Archive for February, 2019

Feb 11 2019

I’m Married Now. How Weird Is That?!

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The falling in love bit was surprisingly easy. I didn’t really have much say in it to be honest. I’m pretty sure I just woke up four years ago and realised I was stupidly, ridiculously, passionately in love with my silly Venezuelan man.

Darren & Simon in the Guinness Storehouse (December 2014)

Getting engaged was pretty damn easy too. It happened over a casual conversation. I think we were engaged before either of us truly registered it. And there was no fear, no nerves, no apprehension attached to it. It felt so very right and so very easy.

Then we were planning the wedding. And that’s my forte. I made a 20-tab spreadsheet. There were formulas and time schedules. There was colour coding. I built in dropdowns and budget estimators, to-do lists and detailed guest notes. I even consulted GDPR legislation. Planning is fun. I’m not saying it’s easy, but it’s very enjoyable.

Then the week of the wedding itself. And that’s when my nerves set in. I wasn’t nervous about marrying Simon. I was nervous about the event going well. I was worried our guests wouldn’t have fun. I was worried people wouldn’t like the custom cocktails; I was worried people would be bored by the ceremony; I was worried people would hate the karaoke; I was worried people would find the drag performance too strange (April was wonderful). I was worried there would be fights and I was worried that people wouldn’t show up.

He’s a monster. Help!

All these were mostly silly concerns, because everything went beautifully. Our friends and family had a blast. Drinks were drank, songs were sung, dances were danced and many laughs were laughed. At one point, Simon and I took ten minutes to ourselves to look over the room and appreciate the evening. A few people recommended we do this and I understand why. Much of the night has blended together for me now, but I clearly remember that moment. The moment we surveyed the scene. We also took that opportunity to make things truly official and update Facebook. We became the Maracara-Byrnes and I couldn’t be prouder of my new name.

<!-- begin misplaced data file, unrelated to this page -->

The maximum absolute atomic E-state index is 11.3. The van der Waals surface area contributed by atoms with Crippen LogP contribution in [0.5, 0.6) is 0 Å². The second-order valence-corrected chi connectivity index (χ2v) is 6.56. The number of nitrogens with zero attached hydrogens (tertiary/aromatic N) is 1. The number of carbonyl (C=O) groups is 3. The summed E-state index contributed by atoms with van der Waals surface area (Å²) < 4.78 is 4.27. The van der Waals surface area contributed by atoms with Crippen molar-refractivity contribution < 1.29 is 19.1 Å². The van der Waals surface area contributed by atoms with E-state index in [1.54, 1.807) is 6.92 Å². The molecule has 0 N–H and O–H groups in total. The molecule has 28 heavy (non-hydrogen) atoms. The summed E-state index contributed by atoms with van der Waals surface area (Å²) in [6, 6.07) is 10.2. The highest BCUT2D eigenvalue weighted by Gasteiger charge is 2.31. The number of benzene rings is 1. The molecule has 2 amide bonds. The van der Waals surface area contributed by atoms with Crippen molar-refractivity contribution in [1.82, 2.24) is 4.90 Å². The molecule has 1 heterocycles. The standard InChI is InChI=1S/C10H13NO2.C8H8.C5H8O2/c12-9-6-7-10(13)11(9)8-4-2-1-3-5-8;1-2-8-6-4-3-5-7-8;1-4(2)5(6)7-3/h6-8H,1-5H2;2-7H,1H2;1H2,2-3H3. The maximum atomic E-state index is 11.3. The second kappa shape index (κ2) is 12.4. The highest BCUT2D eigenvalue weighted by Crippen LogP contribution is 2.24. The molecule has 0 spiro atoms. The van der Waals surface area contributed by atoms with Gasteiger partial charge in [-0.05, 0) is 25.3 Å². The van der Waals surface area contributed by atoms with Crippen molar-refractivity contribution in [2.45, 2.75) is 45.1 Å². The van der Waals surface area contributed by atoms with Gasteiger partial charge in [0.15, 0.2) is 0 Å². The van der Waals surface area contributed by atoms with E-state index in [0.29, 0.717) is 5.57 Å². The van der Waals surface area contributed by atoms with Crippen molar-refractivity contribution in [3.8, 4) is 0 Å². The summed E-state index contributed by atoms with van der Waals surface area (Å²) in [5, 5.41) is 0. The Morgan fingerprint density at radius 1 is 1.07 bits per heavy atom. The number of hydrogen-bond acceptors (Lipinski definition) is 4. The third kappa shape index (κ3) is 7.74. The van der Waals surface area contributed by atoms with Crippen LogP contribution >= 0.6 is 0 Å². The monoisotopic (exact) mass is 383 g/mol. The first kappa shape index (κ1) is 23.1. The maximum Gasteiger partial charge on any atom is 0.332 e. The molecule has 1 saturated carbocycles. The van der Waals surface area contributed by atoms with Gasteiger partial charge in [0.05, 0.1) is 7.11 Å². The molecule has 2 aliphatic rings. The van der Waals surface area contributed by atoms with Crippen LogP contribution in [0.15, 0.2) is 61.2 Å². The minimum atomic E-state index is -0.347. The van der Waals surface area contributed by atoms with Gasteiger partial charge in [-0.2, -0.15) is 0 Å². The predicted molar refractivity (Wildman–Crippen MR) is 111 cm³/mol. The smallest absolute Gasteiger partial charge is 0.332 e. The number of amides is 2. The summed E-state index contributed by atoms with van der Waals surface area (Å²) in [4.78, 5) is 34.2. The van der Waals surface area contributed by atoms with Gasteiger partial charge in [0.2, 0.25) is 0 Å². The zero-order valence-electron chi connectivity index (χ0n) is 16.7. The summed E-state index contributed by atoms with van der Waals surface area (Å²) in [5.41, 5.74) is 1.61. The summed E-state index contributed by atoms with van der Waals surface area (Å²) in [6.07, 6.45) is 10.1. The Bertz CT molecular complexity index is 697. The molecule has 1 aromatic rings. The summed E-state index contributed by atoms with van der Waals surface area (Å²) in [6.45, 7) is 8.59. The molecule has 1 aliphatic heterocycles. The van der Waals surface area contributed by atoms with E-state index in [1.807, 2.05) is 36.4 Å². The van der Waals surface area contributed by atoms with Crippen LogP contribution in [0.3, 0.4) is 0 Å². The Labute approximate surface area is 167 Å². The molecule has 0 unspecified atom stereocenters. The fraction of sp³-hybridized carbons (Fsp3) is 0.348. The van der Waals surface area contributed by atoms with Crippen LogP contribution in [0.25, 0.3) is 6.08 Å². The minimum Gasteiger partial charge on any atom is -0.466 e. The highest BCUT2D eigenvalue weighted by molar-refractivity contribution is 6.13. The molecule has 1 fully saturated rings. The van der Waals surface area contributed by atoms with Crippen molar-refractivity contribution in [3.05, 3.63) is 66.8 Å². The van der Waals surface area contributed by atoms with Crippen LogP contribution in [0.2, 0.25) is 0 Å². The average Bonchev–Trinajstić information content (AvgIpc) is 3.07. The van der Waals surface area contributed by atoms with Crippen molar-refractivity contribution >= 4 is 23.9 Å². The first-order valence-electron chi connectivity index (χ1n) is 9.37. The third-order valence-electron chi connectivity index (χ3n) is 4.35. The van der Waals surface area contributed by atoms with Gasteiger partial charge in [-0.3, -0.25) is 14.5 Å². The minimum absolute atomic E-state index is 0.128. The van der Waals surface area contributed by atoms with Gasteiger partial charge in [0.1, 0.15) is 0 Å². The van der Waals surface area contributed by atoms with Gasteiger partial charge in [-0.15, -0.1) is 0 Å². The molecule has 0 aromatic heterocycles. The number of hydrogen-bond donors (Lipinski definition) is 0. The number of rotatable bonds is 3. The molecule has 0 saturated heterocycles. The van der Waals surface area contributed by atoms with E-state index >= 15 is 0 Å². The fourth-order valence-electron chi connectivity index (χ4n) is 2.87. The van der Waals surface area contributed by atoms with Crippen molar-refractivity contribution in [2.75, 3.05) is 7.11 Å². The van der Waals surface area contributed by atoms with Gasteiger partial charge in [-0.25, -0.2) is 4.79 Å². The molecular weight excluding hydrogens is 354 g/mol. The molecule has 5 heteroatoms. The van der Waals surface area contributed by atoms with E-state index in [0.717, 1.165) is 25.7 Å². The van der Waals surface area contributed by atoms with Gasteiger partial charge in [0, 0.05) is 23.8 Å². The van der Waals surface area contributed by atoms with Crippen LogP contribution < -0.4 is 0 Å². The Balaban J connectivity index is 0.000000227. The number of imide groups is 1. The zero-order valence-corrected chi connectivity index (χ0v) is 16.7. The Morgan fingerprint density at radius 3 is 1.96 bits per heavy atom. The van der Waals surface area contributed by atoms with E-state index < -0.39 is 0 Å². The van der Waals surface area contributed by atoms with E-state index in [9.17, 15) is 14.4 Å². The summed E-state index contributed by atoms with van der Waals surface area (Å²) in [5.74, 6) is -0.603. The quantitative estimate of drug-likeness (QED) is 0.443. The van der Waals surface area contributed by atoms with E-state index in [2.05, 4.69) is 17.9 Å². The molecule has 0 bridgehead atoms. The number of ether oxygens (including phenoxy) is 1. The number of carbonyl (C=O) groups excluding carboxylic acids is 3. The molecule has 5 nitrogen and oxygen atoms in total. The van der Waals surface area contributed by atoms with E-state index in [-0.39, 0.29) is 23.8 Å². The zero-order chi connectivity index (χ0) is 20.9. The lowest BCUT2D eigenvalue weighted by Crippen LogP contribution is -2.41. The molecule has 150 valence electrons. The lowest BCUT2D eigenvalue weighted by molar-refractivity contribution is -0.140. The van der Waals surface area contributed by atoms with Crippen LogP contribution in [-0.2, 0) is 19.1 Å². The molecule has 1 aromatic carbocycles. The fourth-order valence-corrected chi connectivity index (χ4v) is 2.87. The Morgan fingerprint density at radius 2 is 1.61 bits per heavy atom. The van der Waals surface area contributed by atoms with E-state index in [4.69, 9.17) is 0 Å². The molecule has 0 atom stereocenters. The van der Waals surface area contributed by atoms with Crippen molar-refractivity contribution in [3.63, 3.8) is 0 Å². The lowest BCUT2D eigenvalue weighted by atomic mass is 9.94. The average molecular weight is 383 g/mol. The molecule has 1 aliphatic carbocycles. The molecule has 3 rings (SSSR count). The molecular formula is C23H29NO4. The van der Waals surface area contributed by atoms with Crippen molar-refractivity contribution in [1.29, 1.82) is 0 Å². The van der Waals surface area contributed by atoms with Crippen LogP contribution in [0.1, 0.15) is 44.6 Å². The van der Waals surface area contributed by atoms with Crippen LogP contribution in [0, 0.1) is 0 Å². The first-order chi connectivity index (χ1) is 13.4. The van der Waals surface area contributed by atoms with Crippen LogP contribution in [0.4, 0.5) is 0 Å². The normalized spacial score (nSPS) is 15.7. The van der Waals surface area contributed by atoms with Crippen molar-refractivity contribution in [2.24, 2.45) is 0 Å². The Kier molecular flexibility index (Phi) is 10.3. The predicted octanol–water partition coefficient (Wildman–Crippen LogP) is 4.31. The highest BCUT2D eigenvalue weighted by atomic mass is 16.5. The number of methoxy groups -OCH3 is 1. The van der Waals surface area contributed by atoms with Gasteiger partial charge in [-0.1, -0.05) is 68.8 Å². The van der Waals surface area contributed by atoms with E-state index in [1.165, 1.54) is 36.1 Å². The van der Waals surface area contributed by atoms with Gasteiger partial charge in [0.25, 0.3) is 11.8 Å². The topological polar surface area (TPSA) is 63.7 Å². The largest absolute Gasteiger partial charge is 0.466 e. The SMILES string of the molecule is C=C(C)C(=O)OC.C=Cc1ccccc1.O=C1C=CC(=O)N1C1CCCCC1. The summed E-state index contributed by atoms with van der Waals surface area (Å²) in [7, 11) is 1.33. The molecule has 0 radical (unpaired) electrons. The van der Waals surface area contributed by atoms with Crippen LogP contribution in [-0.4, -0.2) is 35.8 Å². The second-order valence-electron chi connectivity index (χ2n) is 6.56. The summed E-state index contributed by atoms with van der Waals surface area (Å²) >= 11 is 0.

But now what? Two weeks later. My brain has finally calmed. All the bills are paid, all the cards are opened, all the memories have been Instagrammed and the come down has begun. We’re married. I’m married! How weird is that?!

For many years, for most of my life, I’ve been anti-marriage. I didn’t understand why people needed the state’s approval, that piece of paper. I never thought this travesty would befall me. But it has. And it’s amazing. And it seems like the most natural thing in the world now. And we haven’t done it for the sake of the state (although, when you marry a Venezuelan you begin to appreciate the importance of that piece of paper) and we haven’t even done it to “shout it from the rooftops”. Magnificent as it has been sharing our big moment with our friends, it has been far more personal than that for me.

I have a new idea of what marriage is now. I no longer look at is as a heavy institution. It’s far more than a legal commitment. And it’s not about signalling to the world that I’m taken. Marrying Simon is about showing him how much I deeply love him, care for him, and respect every part of him. I respect his history and culture. I respect his opinions and ideas. I respect his ambitions and his future plans. And I know in my heart and mind that he feels the same about me. This marriage is bringing all of our individual experiences and hopes together to create an incredible future for both of us. We’re better together. It’s almost obvious to me now.

And while our lives are fun, exhilarating, and even easy at the moment, I am (oddly) just as excited about sharing the sad times and the hard times with him. I know we’ll get through them together, finding solace in each other during grief and finding humour in the difficult spells.

It’s still feckin’ weird though. I’m Darren Maracara-Byrne. I’m married. Does this mean I’ve finally grown up? I hope not. Nah, I’ll still continue to be my ridiculous, juvenile self. Except now I’ve someone beside me all the way to be just as ridiculous as I am.

Simon and Darren Maracara-Byrne

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